“The toughest part about our visits was that there was a long period in which we had to explain the same things from the beginning over and over again each time. We could find only a handful of Americans who understood a fraction of what we had to say. But there was a big difference last September, as most of the people we met in the US appeared to understand the fundamental nature of the issue.
“For instance, Mr. Matthew Pottinger, Senior Director for Asia with the National Security Council, told us in Washington on September 12: ‘The eight Japanese abductees who Pyongyang had pronounced dead, including Megumi-san, are alive, aren’t they? President Trump fully understands your parents’ earnest desire to see your sister as soon as possible, as he also has a daughter and a wife he truly loves. I will be sure to talk to him again about your case. He does understand the suffering you are going through.”
A week later, on September 19, Trump referred to Megumi’s abduction in his address at the United Nations General Assembly. Observed Takuya: “The president of the US took the trouble of telling the world about the plight of a private citizen of America’s Pacific ally. Thanks to him, the world recognized for the first time what the North Korean abductions are all about. President Trump’s message exerted a lot of pressure on the North.”
Backed wholeheartedly by Trump, Abe is determined to settle the abduction issue once and for all in an eventual face-to-face meeting with Kim Jong-un. The only deal Japan will accept is a “safe and simultaneous return of all of the abductees” before negotiating diplomatic normalization or economic aid.
Obstacle: Pro-Pyongyang Japanese Parliamentarians
We Japanese must all rally together behind that goal. While high-ranking US government officials have fundamentally come to grips with what must be done to resolve the issue, there have been some very disconcerting moves on the part of some Japanese parliamentarians. Typical is what we have seen from members of the bipartisan and pro-Pyongyang Japan-North Korea Parliamentary League to Promote Diplomatic Normalization. Nishioka pointed out a recent ploy by this group obviously aimed at hindering Abe’s policy towards the North.
“This group sponsored a gathering in June, inviting two questionable speakers—Kim Jiyong, Pyongyang bureau chief of the Chosun Sinbo, a weekly of the pro-Pyongyang General Association of (North) Korean Residents in Japan (Chongryon in Korean), and Hitoshi Tanaka, former deputy foreign minister.”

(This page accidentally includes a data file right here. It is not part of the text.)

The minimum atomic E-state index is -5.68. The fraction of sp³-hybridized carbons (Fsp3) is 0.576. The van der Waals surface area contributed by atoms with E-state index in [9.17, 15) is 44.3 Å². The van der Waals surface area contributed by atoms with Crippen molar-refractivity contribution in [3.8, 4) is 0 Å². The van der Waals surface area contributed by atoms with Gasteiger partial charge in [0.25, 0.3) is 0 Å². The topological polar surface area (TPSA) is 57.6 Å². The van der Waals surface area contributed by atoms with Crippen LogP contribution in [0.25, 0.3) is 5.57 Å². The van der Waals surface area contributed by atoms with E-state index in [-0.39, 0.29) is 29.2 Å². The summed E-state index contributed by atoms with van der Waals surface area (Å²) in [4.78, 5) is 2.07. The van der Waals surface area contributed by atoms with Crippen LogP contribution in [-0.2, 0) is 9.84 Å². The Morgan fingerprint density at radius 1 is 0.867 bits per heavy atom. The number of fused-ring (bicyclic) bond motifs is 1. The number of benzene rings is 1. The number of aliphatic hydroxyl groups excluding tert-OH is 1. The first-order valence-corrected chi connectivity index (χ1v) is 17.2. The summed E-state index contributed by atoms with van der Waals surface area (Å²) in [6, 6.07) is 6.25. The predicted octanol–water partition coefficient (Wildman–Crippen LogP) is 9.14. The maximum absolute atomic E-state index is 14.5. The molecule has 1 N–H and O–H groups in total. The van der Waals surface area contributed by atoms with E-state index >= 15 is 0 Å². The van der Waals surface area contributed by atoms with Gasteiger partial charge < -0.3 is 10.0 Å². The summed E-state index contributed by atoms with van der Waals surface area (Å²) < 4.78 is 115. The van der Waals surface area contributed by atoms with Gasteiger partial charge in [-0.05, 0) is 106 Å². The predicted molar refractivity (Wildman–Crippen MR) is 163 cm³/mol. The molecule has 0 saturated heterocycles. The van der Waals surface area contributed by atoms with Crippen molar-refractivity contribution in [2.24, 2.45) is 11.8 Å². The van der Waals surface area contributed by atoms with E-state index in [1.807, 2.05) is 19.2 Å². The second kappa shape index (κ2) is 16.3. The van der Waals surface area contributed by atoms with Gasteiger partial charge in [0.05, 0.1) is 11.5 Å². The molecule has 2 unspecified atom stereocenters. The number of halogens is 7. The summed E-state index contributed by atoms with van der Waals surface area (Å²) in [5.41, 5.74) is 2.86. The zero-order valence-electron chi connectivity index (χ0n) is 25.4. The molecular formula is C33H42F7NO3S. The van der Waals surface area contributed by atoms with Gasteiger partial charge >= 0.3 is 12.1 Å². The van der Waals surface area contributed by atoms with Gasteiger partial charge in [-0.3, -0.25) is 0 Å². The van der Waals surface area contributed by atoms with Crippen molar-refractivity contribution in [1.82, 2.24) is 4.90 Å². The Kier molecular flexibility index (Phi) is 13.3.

Allegedly, Kim argued that the abduction issue had already been fully settled between Pyongyang and Tokyo, and Tanaka proposed that liaison offices be set up in Tokyo and Pyongyang to jointly investigate matters relating to the abductions.
“Shigeru Ishiba, who was defeated by Abe in the September 20 ruling party presidential election, also was present at the meeting,” Nishioka noted. “Leading members of the Chongryon frequently call on Japanese parliamentarians to try and put ideas into their heads. Actually, Ishiba’s campaign pledge reflected in part ideas advanced by the North Koreans.”
While holding out a promise that he would open liaison offices in both capitals if he were elected as Abe’s successor, Ishiba stated that Japan should depart from the notion that Tokyo-Pyongyang relations would not turn better without thoroughly resolving the abduction issue.
Takuya brushed aside Ishiba’s views as “weak-kneed and nonsensical—nothing but a sabotage of Prime Minister Abe’s North Korean strategy.”
North Korea is a terror state in which its Workers’ Party controls the public by numbering every one of its citizens. As Takuya correctly described it, it is absolutely nonsensical to open a liaison office in Pyongyang to jointly investigate the truth about the North’s abduction of Japanese citizens in the 1970s and 1980s.
At least two major hurdles must be cleared before the abduction issue is satisfactorily resolved. Firstly, an agreement must be reached between the US and North Korea on a complete disposal of the North’s nuclear missiles. To make that possible, it is mandatory to continue exerting pressure on the North.
Secondly, negotiations between Tokyo and Pyongyang must progress without being influenced by hostile forces. North Korea still thinks it can deceive Japanese public opinion. It is words and deeds like those of the pro-Pyongyang parliamentarians’ group mentioned earlier that allow the North Koreans to continue to think so. But we are no longer so easily tricked by the North. It is time for we Japanese—average citizens and members of political parties alike—to come together to resolutely reject the ideas of all hostile forces and make up our minds to cooperate in obtaining an early simultaneous release of all of the abductees.
(Translated from “Renaissance Japan” column no. 821 in the October 4, 2018 issue of The Weekly Shincho)